The Boundary Between Decidability and Undecidability for Transitive-Closure Logics

  • Neil Immerman
  • Alex Rabinovich
  • Tom Reps
  • Mooly Sagiv
  • Greta Yorsh
Part of the Lecture Notes in Computer Science book series (LNCS, volume 3210)

Abstract

To reason effectively about programs, it is important to have some version of a transitive-closure operator so that we can describe such notions as the set of nodes reachable from a program’s variables. On the other hand, with a few notable exceptions, adding transitive closure to even very tame logics makes them undecidable.

In this paper, we explore the boundary between decidability and undecidability for transitive-closure logics. Rabin proved that the monadic second-order theory of trees is decidable, although the complexity of the decision procedure is not elementary. If we go beyond trees, however, undecidability comes immediately.

We have identified a rather weak language called ∃ ∀ (DTC + [E])that goes beyond trees, includes a version of transitive closure, and is decidable. We show that satisfiability of ∃ ∀ (DTC + [E]) is NEXPTIME complete. We furthermore show that essentially any reasonable extension of ∃ ∀ (DTC + [E]) is undecidable.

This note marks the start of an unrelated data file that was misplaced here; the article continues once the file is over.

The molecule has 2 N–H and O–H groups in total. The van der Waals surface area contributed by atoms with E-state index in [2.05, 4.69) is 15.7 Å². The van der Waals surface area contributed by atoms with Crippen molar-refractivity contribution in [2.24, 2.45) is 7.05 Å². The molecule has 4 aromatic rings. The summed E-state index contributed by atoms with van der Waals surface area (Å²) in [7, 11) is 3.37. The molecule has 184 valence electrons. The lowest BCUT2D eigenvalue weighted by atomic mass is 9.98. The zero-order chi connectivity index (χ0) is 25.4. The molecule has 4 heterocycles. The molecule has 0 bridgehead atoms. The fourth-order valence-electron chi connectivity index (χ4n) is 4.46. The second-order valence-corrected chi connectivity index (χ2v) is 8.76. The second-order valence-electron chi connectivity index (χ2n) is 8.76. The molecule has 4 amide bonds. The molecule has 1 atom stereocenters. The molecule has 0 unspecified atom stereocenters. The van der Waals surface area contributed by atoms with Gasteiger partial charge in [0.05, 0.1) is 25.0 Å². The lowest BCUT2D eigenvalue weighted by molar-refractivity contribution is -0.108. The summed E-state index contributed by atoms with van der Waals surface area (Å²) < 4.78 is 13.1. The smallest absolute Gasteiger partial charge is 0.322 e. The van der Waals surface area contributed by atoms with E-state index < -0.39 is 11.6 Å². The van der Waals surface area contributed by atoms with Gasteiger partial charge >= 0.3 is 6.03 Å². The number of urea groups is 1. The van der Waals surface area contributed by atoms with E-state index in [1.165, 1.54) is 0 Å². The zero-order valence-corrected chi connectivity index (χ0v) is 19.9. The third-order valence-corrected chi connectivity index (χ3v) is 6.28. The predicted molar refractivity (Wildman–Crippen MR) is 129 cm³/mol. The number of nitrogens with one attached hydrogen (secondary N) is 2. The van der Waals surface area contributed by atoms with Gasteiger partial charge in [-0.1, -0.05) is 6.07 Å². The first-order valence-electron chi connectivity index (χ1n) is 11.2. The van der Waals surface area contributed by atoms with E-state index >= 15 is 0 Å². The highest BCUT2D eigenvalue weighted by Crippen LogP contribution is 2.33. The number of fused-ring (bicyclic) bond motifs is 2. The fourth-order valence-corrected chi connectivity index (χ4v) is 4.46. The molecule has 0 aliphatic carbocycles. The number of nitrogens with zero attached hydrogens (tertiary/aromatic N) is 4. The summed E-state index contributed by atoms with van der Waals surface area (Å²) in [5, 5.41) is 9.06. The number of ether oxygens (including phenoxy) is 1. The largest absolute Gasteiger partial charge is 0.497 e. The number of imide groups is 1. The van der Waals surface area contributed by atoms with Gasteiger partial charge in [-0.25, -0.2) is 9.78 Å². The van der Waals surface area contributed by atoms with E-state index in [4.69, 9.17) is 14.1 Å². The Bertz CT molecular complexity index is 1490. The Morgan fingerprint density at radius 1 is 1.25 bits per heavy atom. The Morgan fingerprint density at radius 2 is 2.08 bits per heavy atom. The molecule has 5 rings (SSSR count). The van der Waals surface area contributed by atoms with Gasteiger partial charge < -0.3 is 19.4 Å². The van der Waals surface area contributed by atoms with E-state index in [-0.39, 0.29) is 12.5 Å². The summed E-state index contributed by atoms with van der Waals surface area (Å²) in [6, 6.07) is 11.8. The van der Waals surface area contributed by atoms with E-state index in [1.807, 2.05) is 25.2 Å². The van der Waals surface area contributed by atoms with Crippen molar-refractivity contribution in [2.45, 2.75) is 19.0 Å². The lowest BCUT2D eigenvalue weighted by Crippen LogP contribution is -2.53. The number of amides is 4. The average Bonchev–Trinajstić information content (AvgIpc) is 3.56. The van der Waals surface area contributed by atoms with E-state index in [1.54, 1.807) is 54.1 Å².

Our main contribution is to demonstrate these sharp divisions between decidable and undecidable. We also compare the complexity and expressibility of ∃ ∀ (DTC + [E]) with related decidable languages including MSO(trees) and guarded fixed point logics.

We mention possible applications to systems some of us are building that use decidable logics to reason about programs.

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Copyright information

© Springer-Verlag Berlin Heidelberg 2004

Authors and Affiliations

  • Neil Immerman
    • 1
  • Alex Rabinovich
    • 2
  • Tom Reps
    • 3
  • Mooly Sagiv
    • 2
  • Greta Yorsh
    • 2
  1. 1.Dept. of Comp. Sci.Univ. of Massachusetts 
  2. 2.School of Comp. Sci.Tel Aviv Univ. 
  3. 3.Comp. Sci. Dept.Univ. of Wisconsin 

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